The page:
Site Spotlight: Donate to Play on IndieGameStand

These days, it seems like indie games are taking over the world. In response to the (relatively) recent indie revolution came a flood of promotional websites selling games and bundles at various levels of price and quality. Many provide independent developers with much-needed exposure and support; some exist only to generate traffic and money. Few, however, combine a true indie spirit with the spirit of generosity — and that, friends, is where IndieGameStand comes in.

Founded by Mike Gnade and Dan Liebner and launched in September of 2012, the purpose of the site (according to the official mission statement) is “to put a spotlight on those indie titles which provide fantastic experiences, but may have been passed over by the mainstream gaming public, portals, websites . . . Every developer out there deserves a moment to shine.” The site works on a pay-what-you-want model, and new games are featured every four days. The best part? All the games offered are completely DRM-free.

In addition to supporting the underdogs of the game development community, IndieGameStand facilitates contributions to a variety of causes by donating 10% of the proceeds from every game sold to a charity organization of the developer’s choice. As of this writing, the site has purportedly raised over $35,000 dollars for a plethora of good causes. Currently, the organizations receiving the most support from IndieGameStand sales include Child’s Play, the Electronic Frontier Foundation, Doctors Without Borders, the American Red Cross, and the David Sheldrick Wildlife Trust.

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EVENT: Adopt a Pet in WoW for Charity

Save the goat, save the world. From December 3 to December 31, Blizzard Entertainment will be offering World of Warcraft fans the unique opportunity to contribute to a good cause by adopting a new in-game companion.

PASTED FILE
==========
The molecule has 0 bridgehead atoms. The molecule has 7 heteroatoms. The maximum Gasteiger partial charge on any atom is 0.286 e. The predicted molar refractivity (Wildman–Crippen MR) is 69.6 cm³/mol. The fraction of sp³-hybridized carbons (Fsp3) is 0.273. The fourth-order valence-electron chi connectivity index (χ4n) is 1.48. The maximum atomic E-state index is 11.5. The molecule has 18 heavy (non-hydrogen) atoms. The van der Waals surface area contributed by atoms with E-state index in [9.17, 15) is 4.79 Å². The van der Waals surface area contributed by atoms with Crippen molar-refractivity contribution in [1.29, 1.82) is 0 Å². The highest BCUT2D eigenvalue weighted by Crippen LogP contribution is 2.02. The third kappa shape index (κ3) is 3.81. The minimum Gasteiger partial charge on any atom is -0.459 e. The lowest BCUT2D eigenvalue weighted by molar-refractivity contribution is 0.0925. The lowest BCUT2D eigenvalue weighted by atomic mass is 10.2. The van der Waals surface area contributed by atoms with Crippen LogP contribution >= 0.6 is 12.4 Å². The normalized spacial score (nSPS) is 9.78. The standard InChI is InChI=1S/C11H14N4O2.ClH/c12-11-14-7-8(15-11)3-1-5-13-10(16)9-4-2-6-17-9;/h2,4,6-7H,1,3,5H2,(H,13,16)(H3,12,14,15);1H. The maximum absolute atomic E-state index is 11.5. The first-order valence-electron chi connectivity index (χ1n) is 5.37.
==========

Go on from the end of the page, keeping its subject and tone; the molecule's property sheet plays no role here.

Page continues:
The new pet in question is Argi, a cute little blue goat-like creature (with weirdly humanoid ears). Purportedly, she will be quite the little helper, able to “help guide you through the savage lands of Draenor, climbing, swimming, and running wherever you go.” So far Argi appears to possess six known abilities: Gnaw, Gift of the Naaru (a healing spell), Stampede, Horn Gore, Chew, and Headbutt.

Fun fact: Argi isn’t the first charity pet to be sold by Blizzard. During December 2013, the Alterac Brew Pup pet was put up for adoption, both as a solo purchase ($10) and as part of the company’s first charity bundle ($30). Regardless of which option customers chose, $5 of each purchase went to the Make-A-Wish Foundation to help improve the lives of children diagnosed with life-threatening conditions.

In generous contrast, Blizzard’s official announcement stated that this year, every single penny of Argi’s adoption fee ($10) will be donated to charity. The cause? The American Red Cross‘s ongoing Ebola relief efforts.

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Extra Life 2014 Postmortem

With the end of October came the end of the Arcade Activist team’s Extra Life gaming marathon — for the most part. Though the official marathon day has come and gone for this year, official event donations will continue to be accepted through December. The more, the merrier!